Thursday, July 7, 2011

As many as 6 million Brits could be forced to choose between a hot meal or heating their homes this winter

A quarter of Brits are living in fuel poverty as energy bills rocket
by Ruki Sayid, Daily Mirror 6/07/2011

As energy prices go through the roof, shocking figures reveal one in four families has been plunged into fuel poverty.

Single parents are the hardest hit with 39% of mother or father and child households struggling to pay bills.

The figures are higher than the one in five first estimated and show for the first time wealthier families have also been hammered by spiralling fuel costs with 15% of middle classes now fuel poor.

Research from price comparison website uSwitch found the number would leap to one in three if housing costs were added in.

It means at least 18 million people are spending 10% or more of their take home pay on energy bills. Based on the new way of calculating fuel poverty, 47% of working class families and 22% of the middle classes fall into this bracket.

A quarter of families with a stay-at-home parent are fuel poor but uSwitch argues this figure would soar to 44% if mortgages or rents were included. The number of fuel poor single parent families would jump from 39% to 52% while pensioner numbers would rise from 33% to 36%.

According to the website, fuel bills have rocketed by 71% in the past five years rising from £660 a year in 2006 to £1,131 today.

And there’s worse to come as from next month, 2.4 million Scottish Power customers will be paying 10% more for electricity and 19% more for gas.

British Gas is expected to announce similar hikes ahead of parent company Centrica unveiling its results on July 28 with rivals following suit.

Consumer Focus warned as many as 6 million could be forced to choose between a hot meal or heating their homes this winter.

William Baker, Head of Fuel Poverty Policy added: “Rising energy prices will lead to a bigger bills and a huge upswing in fuel poverty. This will mean an increasing percentage of our population, especially those on low incomes, are more likely to live in colder or damp houses or face higher debt.”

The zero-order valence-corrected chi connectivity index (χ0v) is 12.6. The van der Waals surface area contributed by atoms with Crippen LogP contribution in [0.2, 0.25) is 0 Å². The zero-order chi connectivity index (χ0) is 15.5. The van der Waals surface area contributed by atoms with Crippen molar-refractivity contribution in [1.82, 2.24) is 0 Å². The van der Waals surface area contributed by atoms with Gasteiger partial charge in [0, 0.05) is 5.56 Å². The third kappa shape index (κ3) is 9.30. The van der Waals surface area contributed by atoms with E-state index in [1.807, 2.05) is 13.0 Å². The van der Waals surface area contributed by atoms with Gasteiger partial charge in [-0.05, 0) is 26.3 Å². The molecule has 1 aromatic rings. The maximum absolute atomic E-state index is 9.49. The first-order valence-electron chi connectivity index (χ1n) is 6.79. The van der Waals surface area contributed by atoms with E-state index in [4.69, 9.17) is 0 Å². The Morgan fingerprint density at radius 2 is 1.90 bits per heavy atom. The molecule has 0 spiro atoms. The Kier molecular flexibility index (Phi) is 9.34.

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  1. Oh yeah?

    Look at this.

    Its getting worse fast.

    Not enough solar ...

  2. "This will mean an increasing percentage of our population, especially those on low incomes, are more likely to live in colder or damp houses"

    As someone who actually lived on the Emerald Isle, let me assure all readers that this is already the case.

    I lived in a row house in Ennis, Co. Clair. It was built in the late 1980s and had all the latest energy saving devices. For instance, there was a fireplace that had a boiler in it, hooked into the radiator system so the heat from the fireplace could be distributed around the house. It also had an electric heater attached to a timer that turned on when the rates were low and then stored up heat so the kitchen was warm in the morning. Then there was the tank-inside-a-tank hot water, so you could warm only the hand-and-disk-washing part and only heat up the rest if you wanted a bath.

    You know what they didn't have?

    So I'm sitting there one September evening, freezing and wondering why. Then I noticed the drapes were blowing around. So I went to close the window... but it was closed. That's right, the cold wind was blowing right through the window frame. And the door frame. And the holes in the roof.

    That's because there was no insulation or weatherstripping. At all. Single pane windows held shut by a sash. Doors with now seals and single-sided mail slots. The house was a sieve.

    And it's not like this is uncommon. A recent trip to London left me shivering behind closed windows with moving drapes.

    Perhaps the governments would have been well advised to run an upgrade program or two over the last three decades, when it was clear to anyone that prices would be going up again as some point. Sure, it's expensive to insulate a roof, and especially walls, but gap sealing and weatherstripping costs diddly and would improve the average building over there by leaps and bounds.


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